- Posted by currencies in Bank of England, Brexit, Currency, Dollar, Economy, EUR, GBP, Sterling, UK, Uncategorised
- September 14, 2018
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Sterling rose again this morning and is set for its second biggest weekly rise in 2018 as imminent concerns over the outlook of emerging markets faded after the central bank upgraded growth forecasts at a policy meeting.
The BoE voted 9-0 to leave interest rates at 0.75 percent, a month after tightening policy for only the second time since the 2009 financial crisis and upgraded its forecast for third-quarter GDP growth, to 0.5 percent from 0.4 percent.
Weaker U.S. inflation data continued to hurt the dollar. The U.S. consumer price index, the government’s broadest inflation gauge, rose just 0.2 percent in August and less than the 0.3 percent projected by analysts in a Reuters poll.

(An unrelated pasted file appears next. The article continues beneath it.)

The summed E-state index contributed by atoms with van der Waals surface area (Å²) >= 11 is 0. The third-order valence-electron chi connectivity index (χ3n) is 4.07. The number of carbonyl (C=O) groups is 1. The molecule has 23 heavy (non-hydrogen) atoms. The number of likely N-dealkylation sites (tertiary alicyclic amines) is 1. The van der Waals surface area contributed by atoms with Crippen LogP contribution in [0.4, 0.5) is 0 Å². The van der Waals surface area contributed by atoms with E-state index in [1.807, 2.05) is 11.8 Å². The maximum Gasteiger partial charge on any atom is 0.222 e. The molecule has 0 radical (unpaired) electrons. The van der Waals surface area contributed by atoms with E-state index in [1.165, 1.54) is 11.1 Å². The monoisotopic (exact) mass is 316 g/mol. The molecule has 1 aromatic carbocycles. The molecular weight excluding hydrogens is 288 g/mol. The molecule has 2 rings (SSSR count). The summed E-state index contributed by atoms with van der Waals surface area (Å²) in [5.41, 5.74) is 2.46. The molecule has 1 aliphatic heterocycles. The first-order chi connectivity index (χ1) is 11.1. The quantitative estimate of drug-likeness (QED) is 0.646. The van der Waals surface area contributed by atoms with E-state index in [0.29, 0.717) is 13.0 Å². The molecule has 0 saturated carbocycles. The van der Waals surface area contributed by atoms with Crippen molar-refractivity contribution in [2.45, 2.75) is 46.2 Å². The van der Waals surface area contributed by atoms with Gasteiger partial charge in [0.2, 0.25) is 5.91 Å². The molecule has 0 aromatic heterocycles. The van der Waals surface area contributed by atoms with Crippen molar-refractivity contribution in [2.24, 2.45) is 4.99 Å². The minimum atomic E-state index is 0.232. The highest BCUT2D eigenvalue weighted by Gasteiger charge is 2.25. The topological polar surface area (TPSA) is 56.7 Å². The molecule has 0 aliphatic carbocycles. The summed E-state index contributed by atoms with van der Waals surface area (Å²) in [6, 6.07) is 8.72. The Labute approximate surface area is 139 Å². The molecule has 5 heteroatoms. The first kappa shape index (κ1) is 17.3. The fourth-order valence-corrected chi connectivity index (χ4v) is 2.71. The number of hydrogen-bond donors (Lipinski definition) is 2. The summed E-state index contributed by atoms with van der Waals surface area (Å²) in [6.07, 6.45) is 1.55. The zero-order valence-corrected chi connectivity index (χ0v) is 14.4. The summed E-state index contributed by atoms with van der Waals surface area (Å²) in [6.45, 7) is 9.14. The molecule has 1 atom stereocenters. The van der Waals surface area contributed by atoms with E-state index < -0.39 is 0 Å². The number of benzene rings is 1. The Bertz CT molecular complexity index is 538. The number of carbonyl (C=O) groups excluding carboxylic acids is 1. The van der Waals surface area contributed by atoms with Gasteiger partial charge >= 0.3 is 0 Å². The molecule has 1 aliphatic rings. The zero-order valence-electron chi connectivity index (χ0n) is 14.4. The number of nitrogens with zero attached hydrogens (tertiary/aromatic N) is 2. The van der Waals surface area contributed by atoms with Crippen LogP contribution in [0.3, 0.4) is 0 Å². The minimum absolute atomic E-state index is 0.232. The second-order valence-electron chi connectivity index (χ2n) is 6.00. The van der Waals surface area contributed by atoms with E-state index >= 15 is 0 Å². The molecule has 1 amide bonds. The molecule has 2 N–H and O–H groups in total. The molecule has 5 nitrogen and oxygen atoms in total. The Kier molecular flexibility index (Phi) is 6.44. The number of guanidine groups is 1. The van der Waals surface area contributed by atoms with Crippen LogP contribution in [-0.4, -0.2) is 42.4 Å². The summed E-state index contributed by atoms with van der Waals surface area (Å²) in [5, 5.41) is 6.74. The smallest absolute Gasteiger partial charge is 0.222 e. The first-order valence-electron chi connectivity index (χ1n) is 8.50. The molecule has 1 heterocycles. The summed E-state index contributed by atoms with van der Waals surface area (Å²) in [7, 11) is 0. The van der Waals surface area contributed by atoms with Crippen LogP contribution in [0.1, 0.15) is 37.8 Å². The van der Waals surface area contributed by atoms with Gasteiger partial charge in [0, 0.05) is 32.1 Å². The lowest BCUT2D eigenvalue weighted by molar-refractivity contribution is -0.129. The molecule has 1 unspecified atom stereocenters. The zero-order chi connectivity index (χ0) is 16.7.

Britain’s property market would crash, and mortgage rates would spiral in the event of a chaotic no-deal Brexit, with house prices falling 35 percent over three years, Bank of England Governor Mark Carney told ministers, The Times reported.
Carney, whose term of office was this week extended until January 2020 to help smooth the post-Brexit transition, told ministers a chaotic departure would lead to a plunge in sterling that would drive up inflation and interest rates.
In one note of optimism, Carney said that if May struck a Brexit deal on the basis of her Chequers proposals then the economy would outperform current forecasts because it would be better than the bank’s assumed outcome.